Mr Reynolds was one of the first Justice of the peaces in the colony, receiving upon his arrival, his appointment to the commission from the Lieutanant-govenor, who had received instructions from the Colonial Office in England to make the appointment, this step being due to the influence of Sir Thomas Baring. Upon his first arrival in the colony, also, Mr Reynolds received a despatch appointing him Lloyd's agent in New Zealand, and in this capacity he acted until about 11 years ago when he resigned in favour of Mr G.L. Denniston.

In 1853, the six original provinces having been established in the colony in terms of the Constitution Act, Mr Reynolds was one of the six successful candidates for the representative of the country districts, and he was the only man in the community who held the record of begin uninterruptedly a member of the Provincial council from its institution in September, 1853, until its abolition on November 1, 1875.

In the meantime he had undertaken for a time the editorship of the Otago Witness during the absence of Mr W.H. Cutten in the north on his parliamentary duties. Mr Reynolds found the duties neither very easy nor very remunerative. There were at the time only 130 subscribers, one copy of the paper- the price of which was sixpence- in several instances going round six individuals, each of whom paid his penny a week. Within a week of Mr Reynolds's undertaking the management of the paper, there was a general strike in the office owning to wages being in arrears. Mr Daniel Campbell, the printer, had come to Otago for five years under a guarantee given by Mr Reynolds and Messrs James and Daniel Macandrew; but Mr D. Macandrew had left the colony and Mr James Macandrew was abscene in Auckland, attending the session of the House of Representatives, and Mr Reynolds was consequently himself under liability to pay Mr Campbell. He undertook, however, to pay the arrears t the whole staff and, ascertaining an investigation that the receipts from the paper would not pay expenses, he canvassed the town and received (for those days) a large number of new advertisements, besides which, as customers came into his store, he canvassed them for subscriptions, with the result the circulation increased to nearly 300, and the paper had been made a paying concern.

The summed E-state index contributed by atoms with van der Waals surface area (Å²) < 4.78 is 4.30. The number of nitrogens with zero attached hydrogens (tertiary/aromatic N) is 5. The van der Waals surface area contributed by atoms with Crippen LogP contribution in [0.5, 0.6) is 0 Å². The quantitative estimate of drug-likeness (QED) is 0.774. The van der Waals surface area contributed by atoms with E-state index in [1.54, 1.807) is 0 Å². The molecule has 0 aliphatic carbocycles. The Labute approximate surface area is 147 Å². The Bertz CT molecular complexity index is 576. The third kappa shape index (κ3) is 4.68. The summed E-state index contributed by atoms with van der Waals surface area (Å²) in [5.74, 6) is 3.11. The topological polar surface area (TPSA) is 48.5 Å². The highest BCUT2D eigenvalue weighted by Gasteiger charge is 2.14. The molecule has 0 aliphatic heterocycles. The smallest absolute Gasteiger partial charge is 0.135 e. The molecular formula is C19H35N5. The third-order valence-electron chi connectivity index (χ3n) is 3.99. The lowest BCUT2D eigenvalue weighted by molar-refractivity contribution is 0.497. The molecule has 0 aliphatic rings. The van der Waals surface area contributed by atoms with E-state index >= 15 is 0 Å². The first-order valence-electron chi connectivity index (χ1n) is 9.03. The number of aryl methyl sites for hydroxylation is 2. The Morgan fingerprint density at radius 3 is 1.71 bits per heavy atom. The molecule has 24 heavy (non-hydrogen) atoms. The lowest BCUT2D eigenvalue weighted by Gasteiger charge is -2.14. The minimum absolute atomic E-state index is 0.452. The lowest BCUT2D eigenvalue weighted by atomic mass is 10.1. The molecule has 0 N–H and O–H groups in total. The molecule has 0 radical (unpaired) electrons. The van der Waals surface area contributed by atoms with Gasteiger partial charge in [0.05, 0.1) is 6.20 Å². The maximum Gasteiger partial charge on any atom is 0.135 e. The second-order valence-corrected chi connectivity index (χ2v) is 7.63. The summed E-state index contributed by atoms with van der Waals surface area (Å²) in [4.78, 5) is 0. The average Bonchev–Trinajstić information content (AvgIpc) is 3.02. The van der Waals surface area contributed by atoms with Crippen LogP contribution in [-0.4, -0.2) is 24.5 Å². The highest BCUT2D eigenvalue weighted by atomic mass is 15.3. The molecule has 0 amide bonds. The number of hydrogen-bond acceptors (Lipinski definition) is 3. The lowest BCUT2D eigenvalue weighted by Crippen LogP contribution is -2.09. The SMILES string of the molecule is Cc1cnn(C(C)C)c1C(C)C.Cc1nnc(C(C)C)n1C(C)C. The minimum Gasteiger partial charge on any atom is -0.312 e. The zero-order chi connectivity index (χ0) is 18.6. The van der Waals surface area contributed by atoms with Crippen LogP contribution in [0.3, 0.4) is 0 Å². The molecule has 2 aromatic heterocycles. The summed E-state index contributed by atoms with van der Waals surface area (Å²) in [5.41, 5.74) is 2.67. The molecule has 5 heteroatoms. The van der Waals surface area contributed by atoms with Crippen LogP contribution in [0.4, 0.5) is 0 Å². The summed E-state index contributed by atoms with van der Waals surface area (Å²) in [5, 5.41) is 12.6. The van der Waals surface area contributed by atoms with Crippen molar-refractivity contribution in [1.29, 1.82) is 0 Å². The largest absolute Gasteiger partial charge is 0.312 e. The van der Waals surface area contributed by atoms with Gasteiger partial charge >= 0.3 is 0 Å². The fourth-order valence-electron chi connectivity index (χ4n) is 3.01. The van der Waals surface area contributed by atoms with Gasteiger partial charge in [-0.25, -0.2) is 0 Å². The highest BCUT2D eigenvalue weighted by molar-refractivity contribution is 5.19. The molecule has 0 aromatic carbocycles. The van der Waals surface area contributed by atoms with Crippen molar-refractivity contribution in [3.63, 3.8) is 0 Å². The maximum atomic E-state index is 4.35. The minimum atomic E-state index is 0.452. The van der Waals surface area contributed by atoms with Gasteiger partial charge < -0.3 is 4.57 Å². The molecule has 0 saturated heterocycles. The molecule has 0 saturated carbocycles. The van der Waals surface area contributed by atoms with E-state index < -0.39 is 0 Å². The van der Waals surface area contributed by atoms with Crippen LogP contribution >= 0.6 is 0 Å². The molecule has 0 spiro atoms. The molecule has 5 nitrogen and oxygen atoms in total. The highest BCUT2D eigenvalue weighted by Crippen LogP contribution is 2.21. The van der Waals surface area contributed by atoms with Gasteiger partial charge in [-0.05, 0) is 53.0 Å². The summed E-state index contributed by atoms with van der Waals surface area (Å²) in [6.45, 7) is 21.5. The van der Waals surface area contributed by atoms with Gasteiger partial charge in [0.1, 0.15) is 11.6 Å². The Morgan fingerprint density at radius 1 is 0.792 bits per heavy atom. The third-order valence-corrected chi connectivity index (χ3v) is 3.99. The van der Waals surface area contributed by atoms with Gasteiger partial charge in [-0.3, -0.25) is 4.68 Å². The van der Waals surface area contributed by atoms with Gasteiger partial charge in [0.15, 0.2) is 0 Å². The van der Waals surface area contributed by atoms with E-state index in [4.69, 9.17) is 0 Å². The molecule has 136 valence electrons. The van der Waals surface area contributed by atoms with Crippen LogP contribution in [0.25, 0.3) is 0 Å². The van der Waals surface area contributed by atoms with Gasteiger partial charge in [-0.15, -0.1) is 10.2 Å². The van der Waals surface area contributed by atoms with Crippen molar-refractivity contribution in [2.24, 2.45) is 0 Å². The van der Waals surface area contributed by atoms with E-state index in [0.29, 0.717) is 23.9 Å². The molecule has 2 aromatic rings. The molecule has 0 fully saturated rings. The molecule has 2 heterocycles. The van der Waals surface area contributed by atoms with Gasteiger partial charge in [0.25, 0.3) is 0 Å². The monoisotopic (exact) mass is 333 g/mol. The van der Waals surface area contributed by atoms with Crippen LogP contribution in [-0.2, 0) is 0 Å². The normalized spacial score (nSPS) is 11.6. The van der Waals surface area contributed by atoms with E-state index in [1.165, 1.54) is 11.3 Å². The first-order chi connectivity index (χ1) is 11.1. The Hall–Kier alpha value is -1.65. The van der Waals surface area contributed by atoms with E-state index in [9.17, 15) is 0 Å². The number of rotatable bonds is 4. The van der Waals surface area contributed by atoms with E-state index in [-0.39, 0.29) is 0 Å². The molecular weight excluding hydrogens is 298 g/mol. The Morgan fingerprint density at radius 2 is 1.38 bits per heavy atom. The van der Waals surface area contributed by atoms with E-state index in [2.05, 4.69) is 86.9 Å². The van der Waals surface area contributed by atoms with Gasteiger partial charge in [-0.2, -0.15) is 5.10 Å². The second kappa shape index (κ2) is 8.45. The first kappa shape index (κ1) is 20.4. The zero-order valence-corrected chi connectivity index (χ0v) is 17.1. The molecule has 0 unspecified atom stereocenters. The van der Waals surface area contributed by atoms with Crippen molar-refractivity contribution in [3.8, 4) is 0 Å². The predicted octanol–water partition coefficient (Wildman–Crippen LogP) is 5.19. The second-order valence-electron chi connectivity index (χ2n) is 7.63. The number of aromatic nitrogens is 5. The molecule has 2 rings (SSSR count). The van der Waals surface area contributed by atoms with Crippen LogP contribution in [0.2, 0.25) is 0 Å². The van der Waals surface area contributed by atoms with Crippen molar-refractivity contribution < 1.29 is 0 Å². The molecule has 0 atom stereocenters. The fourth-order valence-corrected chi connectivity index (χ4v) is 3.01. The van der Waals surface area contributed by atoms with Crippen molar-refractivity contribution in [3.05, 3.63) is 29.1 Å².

In 1856 the firm with which Mr Reynolds was connected contracted with the Provincial Government to bring out some 2000 immigrants at a reduced rate of passage money, and he was obliged to go to London to complete the arrangements. He was accompanied on this voyage by his wife, to whom he was married on the 7th October, 1856. Prior to this, however, he had on two occasions visited Melbourne at the request of Captain Cargill, the then superintendent, as an immigration agent, and brought down about 700 passengers, besides giving information to a great many others who came to New Zealand afterwards. For his services on these missions he accepted no remunerations, the only expense to the province begin the cost of advertising. In 1863 Mr Reynolds returned to a seat in the House of Representatives, being elected for Dunedin and suburbs south after a contest with in which Sir Julius (then Mr) Vogel and Mr Cutten were his opponents... his residence at Monticello, to which he removed when he disposed of his dwelling at "Woodhead" (now the property of Mr Hugh MacNeill) to Mr Shadrach Jones, is a well known land mark in Dunedin. The grounds at Monticello have been cultivated and adorned with plants, shrubs and trees as to become a decided ornament to the city.